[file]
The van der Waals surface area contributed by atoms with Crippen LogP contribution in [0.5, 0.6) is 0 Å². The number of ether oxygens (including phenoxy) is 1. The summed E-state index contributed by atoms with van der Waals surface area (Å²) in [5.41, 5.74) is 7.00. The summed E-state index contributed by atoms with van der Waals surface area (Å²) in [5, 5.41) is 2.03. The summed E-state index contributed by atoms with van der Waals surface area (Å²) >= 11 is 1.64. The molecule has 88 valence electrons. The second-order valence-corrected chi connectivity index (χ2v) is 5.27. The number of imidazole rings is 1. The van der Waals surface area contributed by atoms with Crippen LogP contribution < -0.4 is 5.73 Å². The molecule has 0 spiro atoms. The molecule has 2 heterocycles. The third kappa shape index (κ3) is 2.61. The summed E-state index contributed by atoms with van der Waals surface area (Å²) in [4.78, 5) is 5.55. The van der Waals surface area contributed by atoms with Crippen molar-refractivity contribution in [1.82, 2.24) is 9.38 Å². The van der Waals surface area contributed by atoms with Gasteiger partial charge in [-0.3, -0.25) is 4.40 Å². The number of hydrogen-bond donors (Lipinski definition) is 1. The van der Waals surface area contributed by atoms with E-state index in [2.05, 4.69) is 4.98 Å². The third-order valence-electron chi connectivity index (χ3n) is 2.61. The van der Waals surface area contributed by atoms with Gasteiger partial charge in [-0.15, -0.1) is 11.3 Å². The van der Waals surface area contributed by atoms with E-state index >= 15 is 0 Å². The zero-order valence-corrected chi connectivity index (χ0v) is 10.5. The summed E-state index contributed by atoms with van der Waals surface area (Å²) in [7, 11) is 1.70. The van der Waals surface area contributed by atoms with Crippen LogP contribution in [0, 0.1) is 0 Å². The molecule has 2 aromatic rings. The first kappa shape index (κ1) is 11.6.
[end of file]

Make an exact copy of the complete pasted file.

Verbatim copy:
The van der Waals surface area contributed by atoms with Crippen LogP contribution in [0.5, 0.6) is 0 Å². The number of ether oxygens (including phenoxy) is 1. The summed E-state index contributed by atoms with van der Waals surface area (Å²) in [5.41, 5.74) is 7.00. The summed E-state index contributed by atoms with van der Waals surface area (Å²) in [5, 5.41) is 2.03. The summed E-state index contributed by atoms with van der Waals surface area (Å²) >= 11 is 1.64. The molecule has 88 valence electrons. The second-order valence-corrected chi connectivity index (χ2v) is 5.27. The number of imidazole rings is 1. The van der Waals surface area contributed by atoms with Crippen LogP contribution < -0.4 is 5.73 Å². The molecule has 0 spiro atoms. The molecule has 2 heterocycles. The third kappa shape index (κ3) is 2.61. The summed E-state index contributed by atoms with van der Waals surface area (Å²) in [4.78, 5) is 5.55. The van der Waals surface area contributed by atoms with Crippen molar-refractivity contribution in [1.82, 2.24) is 9.38 Å². The van der Waals surface area contributed by atoms with Gasteiger partial charge in [-0.3, -0.25) is 4.40 Å². The number of hydrogen-bond donors (Lipinski definition) is 1. The van der Waals surface area contributed by atoms with E-state index in [2.05, 4.69) is 4.98 Å². The third-order valence-electron chi connectivity index (χ3n) is 2.61. The van der Waals surface area contributed by atoms with Gasteiger partial charge in [-0.15, -0.1) is 11.3 Å². The van der Waals surface area contributed by atoms with E-state index >= 15 is 0 Å². The zero-order valence-corrected chi connectivity index (χ0v) is 10.5. The summed E-state index contributed by atoms with van der Waals surface area (Å²) in [7, 11) is 1.70. The van der Waals surface area contributed by atoms with Crippen LogP contribution in [0, 0.1) is 0 Å². The molecule has 2 aromatic rings. The first kappa shape index (κ1) is 11.6.